Schwartz: The Dartmouth “Way of Life”
Is there a right way to live in college? And does anyone monopolize it?
We all know “The Most Frustrating Man Alive.” He’s the friend who’s social to a fault, can’t concentrate on a single goal without remembering thousands of other things that he has to do and — most dastardly of all — feels the need to talk to you about all of it. One night, my Most Frustrating Man Alive and I were having the same conversation that our interactions always devolve into: a lighthearted argument about whose approach to living at Dartmouth was better, mine or his.
My friend, who we’ll call Scott, goes out of his way to “make the most of Dartmouth.” In his mind, this means going to every party, getting drunk at every opportunity, hitting on every girl and — you knew that the sentence was going to end like this — sleeping with as many of those girls as possible. Scott’s rationale for this behavior is simple: you’re only in college once. When we’re 30, he reminded me, getting drunk and crawling into bed at 4 a.m. will be totally inappropriate. Scott wants to get the most out of his youth while he can.
On the other hand, what I want to do is to excel: I intend to become both an author and a lawyer in my life, and much of what I do here is funneled toward those goals. Granted, not every moment is — I do have friends. I even do that crazy thing that all first years were secretly terrified of: never hang out with those friends without getting a lick of work done. But sure, compared to Scott, I’m an insular person. Most of my free time is spent either writing dreadful autobiographical vignettes or obsessively reading about royal history, and I’m equally content doing all of that either with a whole group of friends around me or curled up in a chair alone. Actually, that’s the perfect word for how I generally feel: content. I could spend the whole day writing in bed and be absolutely satisfied, and I wonder with genuine curiosity about what kind of party could possibly be making such a racket at 3 a.m.
Our differences wouldn’t be worth writing an article about if it weren’t for one crucial factor: Scott isn’t content, and I am. You see, his way of life — the incessant partying, the ravenous desire for social connections, the insatiable appetite for girls — wouldn’t be a problem if it were all that he wanted. But it’s not. This is a man who desperately yearns to succeed, and he knows perfectly well that the key to that success is in his academics. But does he typically treat his academics as a priority? No. He runs himself into the ground and knows browbeaten exhaustion better than sleep, berating himself by the hour for letting his schoolwork fall by the wayside. He wants to find love, real love, but gets trapped in the vicious cycle of spotting one girl after another to hook up with. He has a vigorous sense of ambition but can never settle down enough to work toward his goals. He is, in a word, discontented.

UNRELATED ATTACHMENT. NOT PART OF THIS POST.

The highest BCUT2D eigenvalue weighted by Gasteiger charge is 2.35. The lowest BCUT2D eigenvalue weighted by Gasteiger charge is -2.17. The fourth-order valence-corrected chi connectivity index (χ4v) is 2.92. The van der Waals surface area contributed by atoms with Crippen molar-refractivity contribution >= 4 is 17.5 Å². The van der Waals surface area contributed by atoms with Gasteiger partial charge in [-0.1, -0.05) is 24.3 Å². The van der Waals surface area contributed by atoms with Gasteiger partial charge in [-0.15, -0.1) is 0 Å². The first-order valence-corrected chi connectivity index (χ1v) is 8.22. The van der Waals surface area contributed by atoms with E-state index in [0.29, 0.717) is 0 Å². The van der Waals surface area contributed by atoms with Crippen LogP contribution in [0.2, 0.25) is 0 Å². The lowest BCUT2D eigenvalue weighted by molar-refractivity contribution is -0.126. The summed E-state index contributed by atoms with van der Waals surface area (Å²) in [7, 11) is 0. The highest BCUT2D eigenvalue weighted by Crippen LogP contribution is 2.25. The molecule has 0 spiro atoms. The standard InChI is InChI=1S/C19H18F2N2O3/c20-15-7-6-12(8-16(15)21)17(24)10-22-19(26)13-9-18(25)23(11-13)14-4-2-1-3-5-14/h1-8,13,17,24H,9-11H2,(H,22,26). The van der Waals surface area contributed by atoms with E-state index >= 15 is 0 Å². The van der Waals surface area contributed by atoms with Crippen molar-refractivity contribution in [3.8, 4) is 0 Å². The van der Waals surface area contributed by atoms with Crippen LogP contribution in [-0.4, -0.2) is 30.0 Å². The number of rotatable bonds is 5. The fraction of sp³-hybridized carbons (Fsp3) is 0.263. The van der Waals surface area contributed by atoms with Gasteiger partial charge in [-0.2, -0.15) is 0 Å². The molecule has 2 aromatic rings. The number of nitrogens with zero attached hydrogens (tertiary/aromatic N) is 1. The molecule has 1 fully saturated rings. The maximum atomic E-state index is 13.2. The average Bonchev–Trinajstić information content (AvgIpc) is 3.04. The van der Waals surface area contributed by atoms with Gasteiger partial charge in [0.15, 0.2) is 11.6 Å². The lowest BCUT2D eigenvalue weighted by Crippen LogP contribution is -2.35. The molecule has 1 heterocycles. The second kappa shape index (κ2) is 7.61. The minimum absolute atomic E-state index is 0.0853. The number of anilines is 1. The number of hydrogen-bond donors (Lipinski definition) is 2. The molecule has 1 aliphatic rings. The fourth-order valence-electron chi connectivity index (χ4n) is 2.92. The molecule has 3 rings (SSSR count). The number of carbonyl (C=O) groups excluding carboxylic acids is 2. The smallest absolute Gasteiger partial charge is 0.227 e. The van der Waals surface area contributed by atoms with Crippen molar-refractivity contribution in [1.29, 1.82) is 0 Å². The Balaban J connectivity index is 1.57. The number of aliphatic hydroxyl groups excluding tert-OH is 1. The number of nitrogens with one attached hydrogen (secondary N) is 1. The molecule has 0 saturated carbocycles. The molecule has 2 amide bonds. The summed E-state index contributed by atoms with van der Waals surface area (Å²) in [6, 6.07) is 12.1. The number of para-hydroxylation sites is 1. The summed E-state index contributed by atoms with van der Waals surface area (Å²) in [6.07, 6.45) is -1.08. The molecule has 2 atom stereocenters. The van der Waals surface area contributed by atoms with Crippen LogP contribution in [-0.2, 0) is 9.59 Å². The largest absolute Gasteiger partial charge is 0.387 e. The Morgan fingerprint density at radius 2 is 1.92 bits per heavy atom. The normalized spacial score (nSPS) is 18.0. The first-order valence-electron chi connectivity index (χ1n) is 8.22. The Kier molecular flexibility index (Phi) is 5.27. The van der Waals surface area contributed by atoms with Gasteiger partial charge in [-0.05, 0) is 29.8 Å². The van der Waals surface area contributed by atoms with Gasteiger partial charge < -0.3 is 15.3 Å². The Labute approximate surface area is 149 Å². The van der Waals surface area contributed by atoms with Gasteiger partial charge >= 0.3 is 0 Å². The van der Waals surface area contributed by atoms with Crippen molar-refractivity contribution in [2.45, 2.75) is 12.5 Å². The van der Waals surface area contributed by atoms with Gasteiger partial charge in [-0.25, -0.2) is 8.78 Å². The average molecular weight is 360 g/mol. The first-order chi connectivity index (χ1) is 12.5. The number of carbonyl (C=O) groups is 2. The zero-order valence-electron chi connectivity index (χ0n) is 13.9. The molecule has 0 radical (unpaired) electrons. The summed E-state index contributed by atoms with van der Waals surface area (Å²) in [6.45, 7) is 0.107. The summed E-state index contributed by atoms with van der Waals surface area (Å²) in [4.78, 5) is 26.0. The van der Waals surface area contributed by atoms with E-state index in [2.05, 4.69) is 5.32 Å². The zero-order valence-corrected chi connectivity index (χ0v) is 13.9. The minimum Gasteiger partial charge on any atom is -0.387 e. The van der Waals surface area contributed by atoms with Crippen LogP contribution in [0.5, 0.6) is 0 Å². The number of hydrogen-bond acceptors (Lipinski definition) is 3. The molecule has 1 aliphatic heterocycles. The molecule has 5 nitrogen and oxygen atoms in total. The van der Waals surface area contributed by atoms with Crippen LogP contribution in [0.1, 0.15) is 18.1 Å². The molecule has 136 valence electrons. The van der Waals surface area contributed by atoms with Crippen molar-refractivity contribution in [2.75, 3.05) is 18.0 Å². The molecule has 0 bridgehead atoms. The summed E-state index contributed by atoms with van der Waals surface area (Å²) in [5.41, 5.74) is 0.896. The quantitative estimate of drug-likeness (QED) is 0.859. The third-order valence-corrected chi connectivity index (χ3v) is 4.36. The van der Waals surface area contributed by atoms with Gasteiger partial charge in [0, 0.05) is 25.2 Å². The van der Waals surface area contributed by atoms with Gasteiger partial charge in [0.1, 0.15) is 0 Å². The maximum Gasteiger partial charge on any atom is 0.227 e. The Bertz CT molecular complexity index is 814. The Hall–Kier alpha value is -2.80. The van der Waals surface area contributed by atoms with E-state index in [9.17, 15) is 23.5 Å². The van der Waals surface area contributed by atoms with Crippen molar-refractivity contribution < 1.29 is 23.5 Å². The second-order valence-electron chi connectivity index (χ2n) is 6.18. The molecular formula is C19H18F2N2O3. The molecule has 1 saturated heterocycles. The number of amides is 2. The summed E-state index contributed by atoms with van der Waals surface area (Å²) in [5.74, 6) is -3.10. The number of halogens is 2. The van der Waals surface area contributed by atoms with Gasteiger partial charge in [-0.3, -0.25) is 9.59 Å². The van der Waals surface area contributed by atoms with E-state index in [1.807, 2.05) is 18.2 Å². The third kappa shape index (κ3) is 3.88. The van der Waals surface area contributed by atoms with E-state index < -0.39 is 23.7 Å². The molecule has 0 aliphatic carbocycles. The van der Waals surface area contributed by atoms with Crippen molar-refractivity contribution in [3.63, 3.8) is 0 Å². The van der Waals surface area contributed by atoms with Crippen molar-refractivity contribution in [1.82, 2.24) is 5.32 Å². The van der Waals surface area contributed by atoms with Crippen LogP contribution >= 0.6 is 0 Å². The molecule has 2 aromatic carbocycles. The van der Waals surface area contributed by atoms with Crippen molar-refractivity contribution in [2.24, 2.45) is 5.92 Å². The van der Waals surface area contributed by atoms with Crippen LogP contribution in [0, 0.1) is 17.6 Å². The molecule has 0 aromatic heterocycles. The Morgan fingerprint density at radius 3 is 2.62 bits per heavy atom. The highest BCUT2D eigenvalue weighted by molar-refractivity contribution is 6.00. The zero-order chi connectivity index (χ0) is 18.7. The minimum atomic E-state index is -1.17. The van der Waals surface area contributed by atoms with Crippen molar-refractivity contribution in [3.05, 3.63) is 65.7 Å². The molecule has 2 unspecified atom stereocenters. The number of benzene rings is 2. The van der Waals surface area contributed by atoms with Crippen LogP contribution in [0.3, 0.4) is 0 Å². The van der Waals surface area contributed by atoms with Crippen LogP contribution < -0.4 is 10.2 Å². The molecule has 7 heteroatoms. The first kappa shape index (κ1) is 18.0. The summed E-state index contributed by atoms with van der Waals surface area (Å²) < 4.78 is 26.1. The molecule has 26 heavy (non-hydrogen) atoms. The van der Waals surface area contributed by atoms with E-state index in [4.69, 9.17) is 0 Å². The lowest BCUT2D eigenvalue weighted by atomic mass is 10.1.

That’s why he and I keep revisiting this conversation. I want him to be content and can’t understand for the life of me what appeal parties can possibly have to a guy who clearly has such a bright future ahead of him. Likewise, he can’t fathom how I am content. How can a girl, his eyes always ask me, who remains ignorant of virtually all social events be content?
My answer is this: I have what I care about. I’m going to Dartmouth, a school that I love. I have my friends, who are as vivacious and irrepressible as any group you’ve ever seen. And I have my classes, the 5 year olds that I work with at the local daycare, my writing … And yet, Scott has the nerve to tell me that I should get out more. As if I’m the unhappy one.
But is he right? This is the question that Scott encouraged me to pose, when he ordered me to write an article about our conversations and was even kind enough to dictate the title. Is he, in his scatter-brained way, right? Sure, his approach is contradictory — he wants the nights spent out with girls and the days blossoming with good grades — but is he right? Is he getting something fundamental out of college that I’m unwittingly missing out on? It’s true that the fraternities and sororities hold no interest for me, that I’ve never been to a Greek house and don’t plan on breaking that trend — but am I making a mistake? Is Scott’s way, as uncouth and irresponsible as it sounds to me, “getting the most out of his youth” after all?
I don’t know. At the end of the day, I can’t know. As Scott put it before leaving to go panic about another assignment, I’m never going to be able to convince him to keep a diary, and he’s never going to be able to convince me to go to a fraternity. We’re at a stalemate. But the thing is, the one truth that I can take from my ongoing debate with The Most Frustrating Man Alive, is that what matters is knowing where you are on the spectrum. What matters isn’t so much whether you’re content or discontented or anywhere in between on that sliding scale, but whether you can talk about it. If you have the audacity to acknowledge how you feel and the luck to have someone in your life who you can discuss it with, then you’re well on your way. And Scott and I, through relentlessly challenging each other on our approaches to living at Dartmouth, have found that. I hope that everyone reading this article can say the same.
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